The first thing you want to do when you recieve your first Kalimba is play it. Based on kalimba up to 17 keys, depending on the size of your instrument, coupled with the size of your hands and length of thumbs, it can feel a little awkward at first. So what is the right way to hold a kalimba?
A kalimba is held with both hands, in a cradle type position with three fingers on each hand cradling the instrument, the index fingers can support the sides of box kalimbas, most importantly the thumbs should be allowed freely to move across the keys on the front.
There are also Mbira instruments with even more tines that often utilize index finger playing too or mbiras with notes on the backside. Adjustments will be made for these, but for this article, I am concentrating, on the Box, Board, and Mini kalimbas as these are the most popular.
Let’s move on then and find out how holding each of these Kalimba models can be slightly different, and things to consider when sound holes are introduced on Box Kalimbas.
How to Hold A Kalimba Will Depend on Size
For this article, I am going to refer specifically, to the Gecko board Kalimba, a Moozica box kalimba and a mini 8 Tine Kalimba.
As you can see from the photo below, the 8 tine Kalimba is going to fit in just about anyones hands, It is quite small and just 70mm wide.
The Gecko, has the cutaway shape and whilst wider at the bottom than the Moozica model, at the optimim holding pointo halfway up and just below the bottom of the tines, they are almost the same width at 125-130mm
Reagrdless of each of these models, the same cradle style is going to be the most comfortable and correct way of holding a thumb piano when playing.
You need to build muscle memory and train your hands and thumbs to progress Kalimba technique.
This sounds like a crazy concept at first, but if you have ever tried to learn most any instrument, you will be aware how limited your technique may be at first and you wonder how the experts seem able to do things you can not.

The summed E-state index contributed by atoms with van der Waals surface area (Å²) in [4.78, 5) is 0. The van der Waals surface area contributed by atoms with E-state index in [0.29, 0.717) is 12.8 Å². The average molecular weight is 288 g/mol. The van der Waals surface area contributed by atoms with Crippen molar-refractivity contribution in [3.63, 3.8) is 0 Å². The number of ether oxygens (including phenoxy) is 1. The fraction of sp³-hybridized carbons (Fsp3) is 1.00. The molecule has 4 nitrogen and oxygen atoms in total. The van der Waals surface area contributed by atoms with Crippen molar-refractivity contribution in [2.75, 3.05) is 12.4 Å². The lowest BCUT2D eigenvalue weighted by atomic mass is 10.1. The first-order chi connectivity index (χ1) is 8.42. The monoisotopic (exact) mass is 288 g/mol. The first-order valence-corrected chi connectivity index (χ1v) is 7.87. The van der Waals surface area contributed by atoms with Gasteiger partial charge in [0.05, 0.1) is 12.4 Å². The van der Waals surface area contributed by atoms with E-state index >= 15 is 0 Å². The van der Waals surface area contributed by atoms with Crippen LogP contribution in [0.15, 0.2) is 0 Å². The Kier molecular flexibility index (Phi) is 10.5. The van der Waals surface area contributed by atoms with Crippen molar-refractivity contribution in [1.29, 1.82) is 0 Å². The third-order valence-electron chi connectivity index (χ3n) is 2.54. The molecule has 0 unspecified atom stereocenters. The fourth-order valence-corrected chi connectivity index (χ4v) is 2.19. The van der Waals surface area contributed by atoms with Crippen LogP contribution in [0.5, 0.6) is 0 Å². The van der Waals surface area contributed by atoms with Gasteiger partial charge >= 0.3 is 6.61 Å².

When learning a handpan for instance, players need to move in a different way then they are used to, and thumb strikes can be painful after a while. The same can be sid for kalimba when after playing for some time consistently as a new player, you may have some fatigue in your knuckles.
Continue practicing and this will pass as your hands become used to this new movement they are being asked to make. Especially the upper knuckle of your thumbs which will likely be affected the most.
Holding you Kalimba too Tightly May hurt Your Wrists
I would recommend not holding onto your thumb piano too tightly in this way, as several posters online have reported arm, elbow and wrist strain issues from holding their kalimbas too tightly or at weird angles.
It is also worth bearing in mind that kalimba is a strangely arranged instrument. It is not a hand position we are necessarily used to, we do not use it in day to day life, so when you begin playing it is not uncommon to have some issues.
These issues may range from light strain or irritation to genuine cramps. Normally these will subside as you get more used to the layout of the instrument, so do not be too concerned at first. however, if you are suffering from repeated painful strains, I would of course recommend seeing a doctor.
Some users report problems starting in your thumbs, and then building up from your thumbs throughout your wrist, onto your forearms and elbows. This I classic repetitive strain injury. As with any activity, you should ease into it and not overdo things.
If you started jogging for fun, you would start with short distances and increase over time. The same should be applied to playing your new kalimba.